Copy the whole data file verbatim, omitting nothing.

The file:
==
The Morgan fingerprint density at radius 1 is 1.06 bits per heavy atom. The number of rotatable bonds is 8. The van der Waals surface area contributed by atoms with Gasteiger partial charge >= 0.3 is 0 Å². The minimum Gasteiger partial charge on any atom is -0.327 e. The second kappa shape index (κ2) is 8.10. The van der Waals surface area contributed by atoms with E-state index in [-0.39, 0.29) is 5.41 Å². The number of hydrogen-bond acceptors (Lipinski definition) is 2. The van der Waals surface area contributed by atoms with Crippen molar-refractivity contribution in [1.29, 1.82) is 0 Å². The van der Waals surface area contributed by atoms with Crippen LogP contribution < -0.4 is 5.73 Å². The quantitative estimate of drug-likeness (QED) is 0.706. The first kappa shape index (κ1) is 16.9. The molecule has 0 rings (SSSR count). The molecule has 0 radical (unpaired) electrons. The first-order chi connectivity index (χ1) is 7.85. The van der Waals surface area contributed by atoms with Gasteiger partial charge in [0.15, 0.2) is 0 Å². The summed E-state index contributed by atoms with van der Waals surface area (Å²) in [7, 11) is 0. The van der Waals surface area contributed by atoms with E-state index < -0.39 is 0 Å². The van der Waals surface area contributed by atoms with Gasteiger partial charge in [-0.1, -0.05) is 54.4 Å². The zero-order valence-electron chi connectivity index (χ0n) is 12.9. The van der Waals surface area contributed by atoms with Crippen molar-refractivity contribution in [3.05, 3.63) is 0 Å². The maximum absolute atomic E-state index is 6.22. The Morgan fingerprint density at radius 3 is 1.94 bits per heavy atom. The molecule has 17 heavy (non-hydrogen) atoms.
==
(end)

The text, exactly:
The Morgan fingerprint density at radius 1 is 1.06 bits per heavy atom. The number of rotatable bonds is 8. The van der Waals surface area contributed by atoms with Gasteiger partial charge >= 0.3 is 0 Å². The minimum Gasteiger partial charge on any atom is -0.327 e. The second kappa shape index (κ2) is 8.10. The van der Waals surface area contributed by atoms with E-state index in [-0.39, 0.29) is 5.41 Å². The number of hydrogen-bond acceptors (Lipinski definition) is 2. The van der Waals surface area contributed by atoms with Crippen molar-refractivity contribution in [1.29, 1.82) is 0 Å². The van der Waals surface area contributed by atoms with Crippen LogP contribution < -0.4 is 5.73 Å². The quantitative estimate of drug-likeness (QED) is 0.706. The first kappa shape index (κ1) is 16.9. The molecule has 0 rings (SSSR count). The molecule has 0 radical (unpaired) electrons. The first-order chi connectivity index (χ1) is 7.85. The van der Waals surface area contributed by atoms with Gasteiger partial charge in [0.15, 0.2) is 0 Å². The summed E-state index contributed by atoms with van der Waals surface area (Å²) in [7, 11) is 0. The van der Waals surface area contributed by atoms with E-state index < -0.39 is 0 Å². The van der Waals surface area contributed by atoms with Gasteiger partial charge in [-0.1, -0.05) is 54.4 Å². The zero-order valence-electron chi connectivity index (χ0n) is 12.9. The van der Waals surface area contributed by atoms with Crippen molar-refractivity contribution in [3.05, 3.63) is 0 Å². The maximum absolute atomic E-state index is 6.22. The Morgan fingerprint density at radius 3 is 1.94 bits per heavy atom. The molecule has 17 heavy (non-hydrogen) atoms.